A charitable trust uses its assets to support one or more philanthropic organizations. The assets within the trust are held and managed by a charity. There are two types of charitable trusts to know about.
Charitable Remainder Trust
With a charitable remainder trust (CRT), an organization receives assets for a specific period of time. This can last anywhere from a few years to beyond the donor’s death. The charity receives all of the assets within the trust as well as any interest or profits that have been generated.
“The CRT is best used when the owner has appreciated property.”Bob Carlson, Retirement Watch
Because the remainder of the trust goes to the charity, the owner receives a charitable contribution deduction based on the property’s fair market value. The deduction becomes higher the older the donor gets. A CRT also allows the donor to sell assets without incurring a capital gain.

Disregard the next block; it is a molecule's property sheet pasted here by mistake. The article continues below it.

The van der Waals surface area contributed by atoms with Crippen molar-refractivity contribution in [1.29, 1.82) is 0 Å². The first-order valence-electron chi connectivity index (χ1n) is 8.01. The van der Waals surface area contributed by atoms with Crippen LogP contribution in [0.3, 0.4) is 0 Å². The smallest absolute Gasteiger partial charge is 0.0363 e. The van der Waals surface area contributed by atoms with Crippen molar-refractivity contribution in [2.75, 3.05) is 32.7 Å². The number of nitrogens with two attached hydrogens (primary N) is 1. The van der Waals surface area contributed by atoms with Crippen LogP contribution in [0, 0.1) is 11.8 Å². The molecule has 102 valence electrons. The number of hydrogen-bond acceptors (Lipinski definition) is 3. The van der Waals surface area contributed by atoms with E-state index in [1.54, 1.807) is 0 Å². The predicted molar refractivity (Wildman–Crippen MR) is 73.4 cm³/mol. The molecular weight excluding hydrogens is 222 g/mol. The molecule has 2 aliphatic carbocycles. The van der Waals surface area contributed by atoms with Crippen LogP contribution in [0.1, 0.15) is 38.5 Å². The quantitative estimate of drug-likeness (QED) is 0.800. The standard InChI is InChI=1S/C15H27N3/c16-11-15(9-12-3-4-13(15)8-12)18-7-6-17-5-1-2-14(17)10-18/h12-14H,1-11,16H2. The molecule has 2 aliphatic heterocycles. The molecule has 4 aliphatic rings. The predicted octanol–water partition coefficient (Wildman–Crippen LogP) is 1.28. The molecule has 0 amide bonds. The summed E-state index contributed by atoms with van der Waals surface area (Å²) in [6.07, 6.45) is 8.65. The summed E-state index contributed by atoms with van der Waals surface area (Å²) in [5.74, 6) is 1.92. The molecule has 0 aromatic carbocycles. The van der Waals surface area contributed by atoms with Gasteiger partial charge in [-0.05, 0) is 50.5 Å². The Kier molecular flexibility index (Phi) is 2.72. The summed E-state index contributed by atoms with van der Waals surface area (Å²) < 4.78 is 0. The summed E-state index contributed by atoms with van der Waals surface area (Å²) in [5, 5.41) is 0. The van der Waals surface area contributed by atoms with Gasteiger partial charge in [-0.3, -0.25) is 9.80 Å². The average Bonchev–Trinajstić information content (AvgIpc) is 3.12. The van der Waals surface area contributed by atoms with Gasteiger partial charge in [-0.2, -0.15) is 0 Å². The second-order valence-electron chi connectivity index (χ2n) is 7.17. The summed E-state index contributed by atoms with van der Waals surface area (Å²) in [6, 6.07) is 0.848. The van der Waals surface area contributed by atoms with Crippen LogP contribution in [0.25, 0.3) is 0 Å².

Charitable Lead Trusts
In practice, charitable lead trusts (CLT) are fairly similar to CRTs. Like CRTs, charitable lead trusts are established for a specified period of time (usually 10-20 years) and the charities named within the trust receive interest payments from the principal annually.
With a charitable lead trust, the donor never fully relinquishes control over their assets. They also maintain the right to manage their assets throughout the duration of the trust. At the end of the specified period of time, the assets within the trust no longer go to the charity, but to the beneficiaries of the grantor’s choosing.
Is a Charitable Trust Right For Me?
Charitable trusts are for the financially wise. They are best utilized by wealthy investors who can afford to give back and gamble some money at the same time. They’re great for wanting to support a specific cause.
To get more info on charitable trusts and retirement planning advice, visit Bob Carlson’s Retirement Watch.